I joined the Affiliate Board in November of 2018. My chapter, Northeast Florida, was nurtured by Fr. Bob Carleton, MM; beginning our initial formation in 2009, we became a chapter in 2011. As the test case for the Affiliate Formation Program, we underwent an arduous nearly two years of reading, watching, discussing, and discerning. I was initially attracted to the Affiliates despite never having met a Maryknoller prior to our formation, though I generally knew of Maryknoll by their reputation for early mission efforts.
I have been involved in ministries for most of my adult life. I had attended a Cursillo retreat in 1975 and was active for about 25 years. After that, my wife, Mary and I have worked in marriage preparation ministry to this day. Early in my involvement, I was concerned that our ministry did not mirror that of most Affiliates, but I was greatly supported by Fr. Jim Madden, who shared my concern for marriage and assured me that what we were doing was completely consistent with being an Affiliate.
Upon becoming an Affiliate, I agreed to co-coordinate the Southeast region with Mary. We attended the 2011 MAC, which solidified my commitment to the Affiliates. As RCs, we have made varied and often not so successful attempts to spread the Affiliate message in our region. Also, as a survivor of the Affiliate Formation Program, I was asked to help revise the program to make it more appropriate for initial chapter use and for individual formation. Truthfully, despite some limitations, I thought the program was great!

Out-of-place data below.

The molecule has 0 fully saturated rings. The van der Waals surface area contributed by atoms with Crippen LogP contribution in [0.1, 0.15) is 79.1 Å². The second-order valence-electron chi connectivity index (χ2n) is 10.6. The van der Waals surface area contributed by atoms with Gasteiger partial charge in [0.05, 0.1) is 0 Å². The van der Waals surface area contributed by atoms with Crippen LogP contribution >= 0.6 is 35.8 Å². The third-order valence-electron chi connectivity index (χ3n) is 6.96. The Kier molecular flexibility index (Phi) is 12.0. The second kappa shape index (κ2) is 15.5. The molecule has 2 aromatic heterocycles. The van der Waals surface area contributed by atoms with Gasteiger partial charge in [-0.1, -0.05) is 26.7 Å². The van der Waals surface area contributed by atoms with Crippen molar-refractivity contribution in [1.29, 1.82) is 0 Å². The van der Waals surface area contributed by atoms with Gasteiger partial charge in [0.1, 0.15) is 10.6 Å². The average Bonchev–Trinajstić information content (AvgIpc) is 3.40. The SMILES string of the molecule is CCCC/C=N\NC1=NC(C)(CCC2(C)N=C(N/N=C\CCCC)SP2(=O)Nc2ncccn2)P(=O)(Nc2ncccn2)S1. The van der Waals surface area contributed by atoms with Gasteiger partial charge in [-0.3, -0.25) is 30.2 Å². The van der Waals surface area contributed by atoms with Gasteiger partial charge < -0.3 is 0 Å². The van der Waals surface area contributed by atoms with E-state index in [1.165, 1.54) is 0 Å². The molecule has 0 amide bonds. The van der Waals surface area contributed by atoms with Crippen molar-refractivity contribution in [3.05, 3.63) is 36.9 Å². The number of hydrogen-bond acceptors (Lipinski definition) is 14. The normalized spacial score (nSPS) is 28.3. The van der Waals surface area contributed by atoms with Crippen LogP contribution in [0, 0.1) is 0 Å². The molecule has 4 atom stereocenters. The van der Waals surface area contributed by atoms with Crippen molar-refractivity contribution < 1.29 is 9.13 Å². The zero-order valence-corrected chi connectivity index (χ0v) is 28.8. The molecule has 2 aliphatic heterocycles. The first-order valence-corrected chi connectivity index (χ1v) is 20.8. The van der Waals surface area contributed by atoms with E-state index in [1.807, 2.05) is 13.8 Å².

I am willing to contribute what gifts I have to the Affiliate movement. I believe that we Affiliates have an opportunity to be a vital element of mission in the future. How this evolves is in process. I have never thought about myself as a board member type of person. When people start talking about amending the minutes of the last board meeting, my eyes glaze over, I see in black and white, and all the words become blah, blah, blah. Nevertheless, I look forward to participating in the servant leadership of the Maryknoll Affiliate Board.
Last Fall, as the new Affiliate Board Chair, I emphasized two characteristics of a successful movement—connection and communication. These are equally related to the Affiliate Board’s key responsibilities, namely:
It would be difficult to achieve these without connection and communication. Considering the nature and loose structure of the Affiliates, to be successful will require that both Affiliate leaders and members commit to dialogue. I can’t emphasize this enough!
As my personal commitment to this dialogue, I want to keep reaching out and connecting with Affiliates. All Affiliates and/or Chapters are invited to participate. If you are reading this, you are invited. Participation can be one-on-one conversations or connecting during a Chapter meeting. We can connect by phone or on the internet, via Zoom video conferencing or Skype. If okay, I’d like to expand this connection by inviting another Board member and/or Regional Coordinator to the call, as well.
To participate in this dialogue, please email me at
These conversations are just one way to enjoy mutual dialogue and engagement between leadership and the wider Affiliate movement. I hope you can join with me in this effort. Let’s have morning coffee or a nightcap together!
Rich Lessard, Affiliate Board Chair
At its May meeting, the Maryknoll Affiliate Board heard updates on the four prototype projects which had been proposed and initiated at the November 2018 Board meeting. This is what has been accomplished in just six months: